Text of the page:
The Miami Herald
September 30, 1998
Castro halts work on nuclear reactor
It won't restart for `a long time,' he says

             HAVANA -- (AFP) -- Cuban President Fidel Castro has announced that work
             on the country's Juragua nuclear reactor, which was begun with Soviet aid, has
             been suspended indefinitely.

             It will be ``a long time, a very long time'' before construction is restarted, Castro
             said Monday in a speech to the Fifth National Congress of Committees for the
             Defense of the Revolution.

             But he attacked U.S. hostility to the project, saying Washington was prepared to
             cooperate on nuclear technology with North Korea and sell nuclear technology to

             The announcement appeared to mark the end of the project and the accompanying
             political wrangle with Washington.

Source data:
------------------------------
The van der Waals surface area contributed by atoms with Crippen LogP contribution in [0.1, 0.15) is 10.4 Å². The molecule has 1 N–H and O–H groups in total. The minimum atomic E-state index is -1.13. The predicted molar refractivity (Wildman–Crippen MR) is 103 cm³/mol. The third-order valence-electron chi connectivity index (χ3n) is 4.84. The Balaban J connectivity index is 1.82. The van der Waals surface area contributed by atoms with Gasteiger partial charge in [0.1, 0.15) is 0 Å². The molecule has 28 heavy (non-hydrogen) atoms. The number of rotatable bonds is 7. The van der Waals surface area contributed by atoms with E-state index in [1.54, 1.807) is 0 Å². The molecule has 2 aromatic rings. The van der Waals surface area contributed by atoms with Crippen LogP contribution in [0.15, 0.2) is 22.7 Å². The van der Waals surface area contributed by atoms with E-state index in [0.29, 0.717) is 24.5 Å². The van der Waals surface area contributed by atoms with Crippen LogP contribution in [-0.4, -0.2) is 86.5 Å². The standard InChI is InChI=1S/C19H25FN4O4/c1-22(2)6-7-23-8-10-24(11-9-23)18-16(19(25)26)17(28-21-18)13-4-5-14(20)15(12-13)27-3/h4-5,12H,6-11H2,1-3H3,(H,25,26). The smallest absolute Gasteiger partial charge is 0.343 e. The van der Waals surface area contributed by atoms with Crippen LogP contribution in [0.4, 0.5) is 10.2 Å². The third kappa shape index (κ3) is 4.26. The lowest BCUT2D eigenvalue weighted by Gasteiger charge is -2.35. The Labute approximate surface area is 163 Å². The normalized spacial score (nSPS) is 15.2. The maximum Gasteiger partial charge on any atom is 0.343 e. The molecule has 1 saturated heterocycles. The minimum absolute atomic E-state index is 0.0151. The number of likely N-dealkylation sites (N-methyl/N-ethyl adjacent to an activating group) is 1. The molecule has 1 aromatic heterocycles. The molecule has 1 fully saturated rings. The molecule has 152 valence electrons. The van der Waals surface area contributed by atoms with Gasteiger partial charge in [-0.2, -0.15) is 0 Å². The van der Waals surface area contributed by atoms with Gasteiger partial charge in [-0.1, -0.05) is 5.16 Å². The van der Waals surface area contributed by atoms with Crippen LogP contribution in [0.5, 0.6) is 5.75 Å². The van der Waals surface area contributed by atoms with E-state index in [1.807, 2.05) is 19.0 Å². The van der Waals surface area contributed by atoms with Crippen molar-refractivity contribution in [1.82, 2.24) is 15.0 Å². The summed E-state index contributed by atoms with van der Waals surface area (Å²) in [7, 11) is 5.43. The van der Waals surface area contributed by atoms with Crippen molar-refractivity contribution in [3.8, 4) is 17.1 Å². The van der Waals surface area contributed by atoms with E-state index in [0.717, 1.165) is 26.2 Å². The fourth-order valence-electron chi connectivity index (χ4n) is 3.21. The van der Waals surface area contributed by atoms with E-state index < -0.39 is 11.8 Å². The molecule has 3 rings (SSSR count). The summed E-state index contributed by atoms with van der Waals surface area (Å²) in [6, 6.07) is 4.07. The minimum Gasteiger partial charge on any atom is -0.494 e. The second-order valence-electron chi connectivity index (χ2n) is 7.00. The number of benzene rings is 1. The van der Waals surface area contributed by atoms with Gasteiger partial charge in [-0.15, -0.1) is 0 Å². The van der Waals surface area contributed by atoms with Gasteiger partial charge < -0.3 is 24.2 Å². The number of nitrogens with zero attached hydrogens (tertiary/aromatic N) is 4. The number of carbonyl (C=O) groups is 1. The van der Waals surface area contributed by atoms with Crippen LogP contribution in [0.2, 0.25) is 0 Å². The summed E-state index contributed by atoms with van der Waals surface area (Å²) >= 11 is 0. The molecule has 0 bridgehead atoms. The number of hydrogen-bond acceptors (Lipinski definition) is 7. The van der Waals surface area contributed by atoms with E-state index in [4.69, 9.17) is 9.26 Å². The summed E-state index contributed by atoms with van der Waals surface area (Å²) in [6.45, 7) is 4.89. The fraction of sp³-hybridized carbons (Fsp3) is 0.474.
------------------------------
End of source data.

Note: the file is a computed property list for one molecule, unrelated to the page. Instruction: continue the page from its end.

Although work has been suspended on Juragua since 1992, a few months after the
             Soviet Union collapsed, Cuban authorities periodically discussed resurrecting the
             project, provoking protests from Washington.

             In March of last year Moscow alluded to the possibility of a resumption of work
             on the reactor, although it has not taken any action in the following months.

             At this point, the Cuban government no longer considers nuclear power the
             solution to the island's chronic shortage of electricity.

             Workers still maintain the construction site in Cienfuegos province on Cuba's
             southern coast, using a Russian grant of $30 million made in 1993.

             The reactor, begun in 1980, has cost $1 billion so far, and it would cost an
             additional $750 million and four years to finish it, according to official estimates.

             Washington is fiercely opposed to having a nuclear reactor less than 200 miles
             from the Florida Keys.

             But the Cubans have always argued that the technology of the Juragua reactor is
             different from Chernobyl and that their security measures would prevent a
             repetition of the 1986 Ukrainian disaster in the Caribbean.


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